This is a guest post by Sanjay Kulkarni, an AutoCAD programmer. You can read more about him at the end of this post.
In the current era of globalization, many times you may have to work on drawings received from others. Sometimes, you may not be able to control the quality of the drawings you receive. In such a situation, you may have to carry out a repair job on the drawings. Such tasks can be made less tedious if you standardize these tasks and carry them out using AutoLISP.
One of my Indian clients receives drawings from their European principals. One of the repair jobs is to change the font of the text inside dimensions, attributes, tables & notes. Since all these texts are included inside their respective block, the task becomes more complicated than is really necessary.
Most of the text, however, is controlled by the text style. Thus, the job is really to change the font in the text style. But there are a handful of the text styles. So, it becomes a time consuming task.
I helped them with a simple AutoLISP function that made this job virtually painless. The function changes the association of a text style from existing font file to another font file. The function takes 2 parameters, the name of the existing text style and the name of the font file that will be associated with the text style.
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You can download the function here.
How to use the AutoLISP function
This function can be used like this:
(chngFontOfTxtStyle “<TextStyleName>” “<DifferentFont.xtn>”)
As you may have noticed, this function can be used only inside another AutoLISP program. This calling AutoLISP program can provide the user interface that you may need. Following are a couple of sample situations that you can build around this function.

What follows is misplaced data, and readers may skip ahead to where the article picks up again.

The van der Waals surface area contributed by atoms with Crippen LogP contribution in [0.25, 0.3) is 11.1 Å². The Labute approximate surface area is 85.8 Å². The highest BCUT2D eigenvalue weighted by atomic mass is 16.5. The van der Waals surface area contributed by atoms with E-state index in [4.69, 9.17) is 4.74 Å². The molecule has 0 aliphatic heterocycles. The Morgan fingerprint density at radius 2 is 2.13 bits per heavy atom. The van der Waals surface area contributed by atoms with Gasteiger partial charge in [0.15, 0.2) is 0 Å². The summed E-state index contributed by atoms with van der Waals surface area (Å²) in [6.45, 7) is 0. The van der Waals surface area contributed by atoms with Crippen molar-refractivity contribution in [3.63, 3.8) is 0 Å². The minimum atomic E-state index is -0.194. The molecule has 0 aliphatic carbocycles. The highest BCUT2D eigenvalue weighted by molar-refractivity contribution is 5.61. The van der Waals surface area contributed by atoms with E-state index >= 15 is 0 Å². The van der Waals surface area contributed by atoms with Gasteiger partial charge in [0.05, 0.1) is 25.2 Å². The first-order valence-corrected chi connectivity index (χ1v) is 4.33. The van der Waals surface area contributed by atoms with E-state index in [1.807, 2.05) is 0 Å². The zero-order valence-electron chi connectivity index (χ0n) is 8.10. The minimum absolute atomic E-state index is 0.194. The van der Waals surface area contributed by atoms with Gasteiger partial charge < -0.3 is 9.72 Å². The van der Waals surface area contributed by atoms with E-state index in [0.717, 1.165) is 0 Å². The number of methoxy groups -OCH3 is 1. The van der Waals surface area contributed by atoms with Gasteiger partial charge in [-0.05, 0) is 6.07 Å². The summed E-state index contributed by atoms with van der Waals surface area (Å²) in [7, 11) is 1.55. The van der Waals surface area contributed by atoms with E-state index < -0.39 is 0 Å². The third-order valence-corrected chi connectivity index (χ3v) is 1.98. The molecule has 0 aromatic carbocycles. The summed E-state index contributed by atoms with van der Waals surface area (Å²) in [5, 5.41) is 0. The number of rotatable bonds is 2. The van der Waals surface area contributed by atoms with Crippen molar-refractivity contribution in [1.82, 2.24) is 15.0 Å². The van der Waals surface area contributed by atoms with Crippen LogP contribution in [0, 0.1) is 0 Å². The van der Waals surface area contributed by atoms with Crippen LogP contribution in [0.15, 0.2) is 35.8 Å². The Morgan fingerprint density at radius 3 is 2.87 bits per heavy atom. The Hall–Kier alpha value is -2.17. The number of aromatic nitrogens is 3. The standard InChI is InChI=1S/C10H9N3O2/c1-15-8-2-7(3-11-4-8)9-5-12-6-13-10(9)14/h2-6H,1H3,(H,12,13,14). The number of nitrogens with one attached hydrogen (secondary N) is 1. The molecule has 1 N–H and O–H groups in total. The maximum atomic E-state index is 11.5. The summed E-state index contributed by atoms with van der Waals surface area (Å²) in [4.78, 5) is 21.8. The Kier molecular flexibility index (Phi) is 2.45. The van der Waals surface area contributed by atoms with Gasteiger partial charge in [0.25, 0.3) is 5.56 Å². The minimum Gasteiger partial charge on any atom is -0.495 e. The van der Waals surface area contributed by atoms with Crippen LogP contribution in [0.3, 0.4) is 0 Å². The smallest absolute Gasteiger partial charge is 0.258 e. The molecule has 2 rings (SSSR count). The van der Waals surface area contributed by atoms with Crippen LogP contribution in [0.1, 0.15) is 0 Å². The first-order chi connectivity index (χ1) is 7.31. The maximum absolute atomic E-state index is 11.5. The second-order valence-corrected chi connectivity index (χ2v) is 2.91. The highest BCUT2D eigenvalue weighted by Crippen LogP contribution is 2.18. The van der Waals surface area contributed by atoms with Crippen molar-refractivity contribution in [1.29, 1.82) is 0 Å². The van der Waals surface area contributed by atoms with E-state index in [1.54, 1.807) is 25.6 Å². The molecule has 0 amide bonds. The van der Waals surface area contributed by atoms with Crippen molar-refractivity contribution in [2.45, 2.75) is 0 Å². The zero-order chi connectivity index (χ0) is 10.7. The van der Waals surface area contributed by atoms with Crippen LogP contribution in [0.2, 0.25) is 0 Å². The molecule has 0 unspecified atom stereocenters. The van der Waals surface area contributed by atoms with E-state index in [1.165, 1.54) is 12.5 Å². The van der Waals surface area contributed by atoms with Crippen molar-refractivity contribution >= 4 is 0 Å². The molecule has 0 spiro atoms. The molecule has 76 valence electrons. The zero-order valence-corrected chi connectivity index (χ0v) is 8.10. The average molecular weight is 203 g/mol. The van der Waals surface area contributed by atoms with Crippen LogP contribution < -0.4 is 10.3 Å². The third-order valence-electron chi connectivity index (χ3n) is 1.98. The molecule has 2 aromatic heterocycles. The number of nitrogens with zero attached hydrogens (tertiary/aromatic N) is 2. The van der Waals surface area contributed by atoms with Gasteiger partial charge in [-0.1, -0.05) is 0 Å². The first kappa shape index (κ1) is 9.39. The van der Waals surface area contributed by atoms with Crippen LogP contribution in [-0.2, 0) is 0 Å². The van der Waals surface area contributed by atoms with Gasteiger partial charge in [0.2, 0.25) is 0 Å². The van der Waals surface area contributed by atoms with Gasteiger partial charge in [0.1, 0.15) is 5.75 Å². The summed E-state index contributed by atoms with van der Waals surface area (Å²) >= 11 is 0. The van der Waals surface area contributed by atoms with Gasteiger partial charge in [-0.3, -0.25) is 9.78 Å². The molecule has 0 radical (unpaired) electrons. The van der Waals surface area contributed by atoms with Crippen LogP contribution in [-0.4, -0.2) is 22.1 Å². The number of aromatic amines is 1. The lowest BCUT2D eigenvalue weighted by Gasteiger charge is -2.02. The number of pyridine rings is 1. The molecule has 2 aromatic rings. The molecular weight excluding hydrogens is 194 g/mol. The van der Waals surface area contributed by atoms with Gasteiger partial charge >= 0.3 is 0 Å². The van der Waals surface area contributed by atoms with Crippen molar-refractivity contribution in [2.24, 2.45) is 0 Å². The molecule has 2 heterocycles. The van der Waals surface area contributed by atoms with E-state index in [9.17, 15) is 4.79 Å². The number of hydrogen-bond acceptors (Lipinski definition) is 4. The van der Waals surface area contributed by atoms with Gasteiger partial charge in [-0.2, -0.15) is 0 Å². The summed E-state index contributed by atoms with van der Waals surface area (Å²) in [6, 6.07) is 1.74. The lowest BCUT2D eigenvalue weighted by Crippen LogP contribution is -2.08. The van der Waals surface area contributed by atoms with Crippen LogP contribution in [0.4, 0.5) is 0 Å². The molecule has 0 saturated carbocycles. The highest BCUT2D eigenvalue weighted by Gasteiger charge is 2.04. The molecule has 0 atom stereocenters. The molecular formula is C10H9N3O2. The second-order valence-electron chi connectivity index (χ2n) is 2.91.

1. Ask the user to type the names of the text style and font file and store them in variables. Call the above function with these two variables as parameters.
2. Ask the user to type the name of the font file. Browse programmatically through all the text styles and repeatedly call the above function with name of each text style and name of the font file as parameters. This will change the font of all text styles.
As you can see, there is no limit to the situations you can build and keep using the function.
For example, you could enter the following on the command line:
(chngFontOfTxtStyle “Something Funny” “arial.ttf”)
In this case, the name of the text style is Something Funny and you want to change the font to Arial.
How to get help for the function
Also note that this function has built in help. The message is displayed as soon as you load the lisp file to type cfot? (note the use of ? to indicate help) at the command prompt. If you type this, minimal help is displayed at the command prompt.
How do you know that the font name association was successfully changed? As described in help, the function returns 0 if successful or -1 if not. You will need to check the return value.
What other tasks do you want to automate?
Are you stuck-up with such trivial tasks that are strain on your resources. Let me know directly (my email is below) and we’ll see if I can help you with useful hints or sample code. Or you can post a comment.
Sanjay Kulkarni is an experienced CAD (AutoCAD, Inventor, SolidEdge, CATIA, NX) programmer and a member of the Autodesk Developer Network. He is fluent in AutoLISP, VBA, and VB.NET. He has written for AugiWORLD and Inside AutoCAD (a monthly magazine that has since gone out of publication). He can be contacted at [email protected]